The latest grape being coddled back to life is the once much admired Grosse Arvine, thanks to Fully producers Olivier Pittet and Benoît Dorsaz. DNA tests indicate it is probably an offshoot of Petite Arvine and another, perhaps now lost grape. They have struggled to get any funding for the long, laborious task of bringing it back, which involves testing and weeding out any new vines that don’t have a clean genetic line or that have weaknesses for disease. Experimenting with it should give a wine that is acceptable to today’s drinkers but not necessarily like the wine available scores of years ago. Dorsaz bottled “just a couple of crates” of the 2016 (first vintage was 2015); he certainly won’t be making a profit anytime soon from this wine.
Other rare grapes are new grape varieties, usually crosses created by researchers to give wineries disease-resistant grapes or ones that will help give balance to blends. In Switzerland most of these come from Changin Agroscope, the federal agricultural research institute near Nyon, Vaud. Some have been widely adopted, such as the cross Gamaret, created about 50 years ago.
In 2017 Agroscope announced it was releasing five new grapes after several years of testing them. Each is a cross of Gamaret and another variety to create grapes for Switzerland’s different wine regions: southern-style grapes that are resistant to botrytis bunch rot (gray rot), the grape disease that is most widespread in the country. It will be a few years before any become household names.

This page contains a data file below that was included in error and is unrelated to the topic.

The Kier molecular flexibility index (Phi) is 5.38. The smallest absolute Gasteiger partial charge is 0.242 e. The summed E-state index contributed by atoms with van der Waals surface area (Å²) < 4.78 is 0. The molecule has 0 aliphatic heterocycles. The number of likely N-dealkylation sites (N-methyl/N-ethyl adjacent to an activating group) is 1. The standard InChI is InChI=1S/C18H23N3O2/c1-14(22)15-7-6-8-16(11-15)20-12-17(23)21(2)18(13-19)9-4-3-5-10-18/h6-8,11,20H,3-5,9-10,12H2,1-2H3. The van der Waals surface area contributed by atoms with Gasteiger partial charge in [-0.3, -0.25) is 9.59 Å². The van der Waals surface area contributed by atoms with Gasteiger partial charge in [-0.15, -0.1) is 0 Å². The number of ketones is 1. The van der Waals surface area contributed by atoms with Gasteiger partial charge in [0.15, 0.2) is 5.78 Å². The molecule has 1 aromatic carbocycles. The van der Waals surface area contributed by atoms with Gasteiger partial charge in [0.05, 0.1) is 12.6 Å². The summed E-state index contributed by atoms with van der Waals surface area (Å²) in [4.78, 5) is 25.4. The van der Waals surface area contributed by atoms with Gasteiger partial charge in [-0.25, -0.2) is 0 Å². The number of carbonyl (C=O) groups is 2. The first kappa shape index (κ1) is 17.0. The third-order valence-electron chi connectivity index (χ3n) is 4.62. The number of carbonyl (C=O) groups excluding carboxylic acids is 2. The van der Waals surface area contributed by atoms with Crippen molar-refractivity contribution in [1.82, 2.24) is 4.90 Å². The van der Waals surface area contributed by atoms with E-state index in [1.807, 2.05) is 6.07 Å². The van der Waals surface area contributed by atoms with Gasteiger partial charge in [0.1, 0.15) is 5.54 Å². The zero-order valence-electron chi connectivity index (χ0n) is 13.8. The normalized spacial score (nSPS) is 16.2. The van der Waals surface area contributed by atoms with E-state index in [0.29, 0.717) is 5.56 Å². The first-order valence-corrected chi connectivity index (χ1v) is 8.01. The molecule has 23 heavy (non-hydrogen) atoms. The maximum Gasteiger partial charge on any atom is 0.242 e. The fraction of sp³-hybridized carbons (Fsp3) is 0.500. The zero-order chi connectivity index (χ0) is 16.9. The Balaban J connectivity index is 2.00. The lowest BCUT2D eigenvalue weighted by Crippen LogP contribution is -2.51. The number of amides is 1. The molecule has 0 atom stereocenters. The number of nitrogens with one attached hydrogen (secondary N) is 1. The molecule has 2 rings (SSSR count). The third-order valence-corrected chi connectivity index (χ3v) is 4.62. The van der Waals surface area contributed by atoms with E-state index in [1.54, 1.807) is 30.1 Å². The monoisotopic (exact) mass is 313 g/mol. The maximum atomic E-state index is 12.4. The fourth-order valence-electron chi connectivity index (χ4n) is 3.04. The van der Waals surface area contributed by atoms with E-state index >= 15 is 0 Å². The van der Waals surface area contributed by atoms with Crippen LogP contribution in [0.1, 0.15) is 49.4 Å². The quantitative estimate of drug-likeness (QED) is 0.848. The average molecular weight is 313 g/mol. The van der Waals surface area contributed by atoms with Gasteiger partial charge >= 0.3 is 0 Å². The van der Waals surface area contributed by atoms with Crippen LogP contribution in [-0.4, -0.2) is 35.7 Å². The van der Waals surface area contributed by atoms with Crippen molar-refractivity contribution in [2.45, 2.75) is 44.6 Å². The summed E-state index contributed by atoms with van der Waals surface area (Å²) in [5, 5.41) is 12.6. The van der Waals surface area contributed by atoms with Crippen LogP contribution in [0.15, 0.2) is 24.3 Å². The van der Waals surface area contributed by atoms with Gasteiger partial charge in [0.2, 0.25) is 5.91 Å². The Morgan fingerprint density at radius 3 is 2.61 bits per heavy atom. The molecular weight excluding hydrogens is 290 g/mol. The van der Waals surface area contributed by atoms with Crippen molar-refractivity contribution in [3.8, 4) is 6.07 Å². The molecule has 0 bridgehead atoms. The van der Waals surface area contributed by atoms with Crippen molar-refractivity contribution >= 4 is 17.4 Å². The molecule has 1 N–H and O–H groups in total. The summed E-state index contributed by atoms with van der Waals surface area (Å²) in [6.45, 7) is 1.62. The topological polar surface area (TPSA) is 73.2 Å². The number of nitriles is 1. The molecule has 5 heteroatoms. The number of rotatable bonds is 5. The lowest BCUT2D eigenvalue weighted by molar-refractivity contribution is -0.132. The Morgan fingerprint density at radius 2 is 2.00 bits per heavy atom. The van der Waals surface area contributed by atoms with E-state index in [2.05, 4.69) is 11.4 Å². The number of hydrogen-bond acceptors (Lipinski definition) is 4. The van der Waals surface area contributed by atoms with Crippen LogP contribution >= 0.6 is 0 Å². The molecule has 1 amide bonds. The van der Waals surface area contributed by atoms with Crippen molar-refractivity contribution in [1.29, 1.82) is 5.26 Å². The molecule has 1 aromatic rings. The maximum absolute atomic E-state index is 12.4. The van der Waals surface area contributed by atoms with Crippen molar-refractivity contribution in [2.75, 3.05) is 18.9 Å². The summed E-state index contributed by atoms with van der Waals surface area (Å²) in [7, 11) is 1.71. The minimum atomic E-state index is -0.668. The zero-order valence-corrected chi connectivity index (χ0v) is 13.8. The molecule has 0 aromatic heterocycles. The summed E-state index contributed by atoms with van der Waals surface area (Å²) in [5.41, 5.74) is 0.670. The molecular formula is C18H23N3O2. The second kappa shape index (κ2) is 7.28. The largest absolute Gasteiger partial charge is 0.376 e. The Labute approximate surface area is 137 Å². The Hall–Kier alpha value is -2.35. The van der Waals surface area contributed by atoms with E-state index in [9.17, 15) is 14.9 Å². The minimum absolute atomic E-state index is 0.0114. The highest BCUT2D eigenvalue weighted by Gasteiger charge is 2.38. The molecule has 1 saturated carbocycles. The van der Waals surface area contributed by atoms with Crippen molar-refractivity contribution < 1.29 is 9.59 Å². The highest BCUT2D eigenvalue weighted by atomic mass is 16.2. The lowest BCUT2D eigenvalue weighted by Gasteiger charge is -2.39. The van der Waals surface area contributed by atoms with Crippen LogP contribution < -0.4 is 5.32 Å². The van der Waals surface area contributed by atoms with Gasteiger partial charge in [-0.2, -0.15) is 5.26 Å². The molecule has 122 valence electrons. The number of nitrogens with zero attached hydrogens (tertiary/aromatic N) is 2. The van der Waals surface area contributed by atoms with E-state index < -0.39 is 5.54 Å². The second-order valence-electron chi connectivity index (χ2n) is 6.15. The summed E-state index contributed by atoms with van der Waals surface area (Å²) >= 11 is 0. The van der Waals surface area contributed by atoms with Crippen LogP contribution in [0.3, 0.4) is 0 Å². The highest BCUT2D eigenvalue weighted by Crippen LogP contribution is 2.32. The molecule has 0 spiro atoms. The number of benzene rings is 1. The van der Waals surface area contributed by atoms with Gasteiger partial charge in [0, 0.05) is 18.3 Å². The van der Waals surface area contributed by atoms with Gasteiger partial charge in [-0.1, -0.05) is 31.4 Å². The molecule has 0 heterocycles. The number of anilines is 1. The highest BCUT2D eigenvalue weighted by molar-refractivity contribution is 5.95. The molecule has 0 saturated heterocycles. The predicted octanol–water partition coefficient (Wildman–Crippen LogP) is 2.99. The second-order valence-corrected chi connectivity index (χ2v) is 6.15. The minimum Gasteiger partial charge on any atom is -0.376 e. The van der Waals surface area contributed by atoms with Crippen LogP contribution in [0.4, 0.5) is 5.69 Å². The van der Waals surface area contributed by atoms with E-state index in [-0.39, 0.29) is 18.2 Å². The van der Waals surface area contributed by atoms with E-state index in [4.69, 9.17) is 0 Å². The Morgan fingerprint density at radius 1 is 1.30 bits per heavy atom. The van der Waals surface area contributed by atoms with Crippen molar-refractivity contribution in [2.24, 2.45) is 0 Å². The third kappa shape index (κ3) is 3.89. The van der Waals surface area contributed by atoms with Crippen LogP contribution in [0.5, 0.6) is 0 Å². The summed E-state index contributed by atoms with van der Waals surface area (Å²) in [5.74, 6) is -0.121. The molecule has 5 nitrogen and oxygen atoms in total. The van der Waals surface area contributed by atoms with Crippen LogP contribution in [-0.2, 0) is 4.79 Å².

Divico, released in 2013, is one of the big stars in the world of new wines, designed to be resistant to all major grape diseases – powdery mildew, downy mildew and botrytis. Critically, it allows growers to cut back dramatically on treatments, especially important for organic wines. The hope these grapes hold out to growers prompted the Valais Wine Museum in Sierre to offer a conference 17 April with Agroscope researcher Jean-Laurent Spring; he presented the current state of disease-resistant grapes. He noted that more than 98% of Switzerland’s grapes are still Vitis vinifera, European grapes, which require 6 to 10 treatments a year to fight fungal diseases, whether the vineyard is organic or integrated production (IP). The only way to reduce this dramatically, he argues, is through new varieties.
Divico’s popularity is growing, but it remains a rare wine, as does another relatively new grape, Galotta, in the sense that only small numbers of wineries are making wine with them. However, these include some of the country’s best wineries, and as their success with these grapes increases, other wineries will likely follow.
[Just as I was about to hit the “publish” button here, a message came in from the Cave de Genève saying they will bottle their first Divico vintage later this year – you can get an early taste of it 26 May during the cantonal wineries open day]
If all you want from wine is a reliably good wine that holds no surprises, then stick with standard wines. Your alternative is to educate your senses and explore the past and the future of wines, which is what rare wines offer you.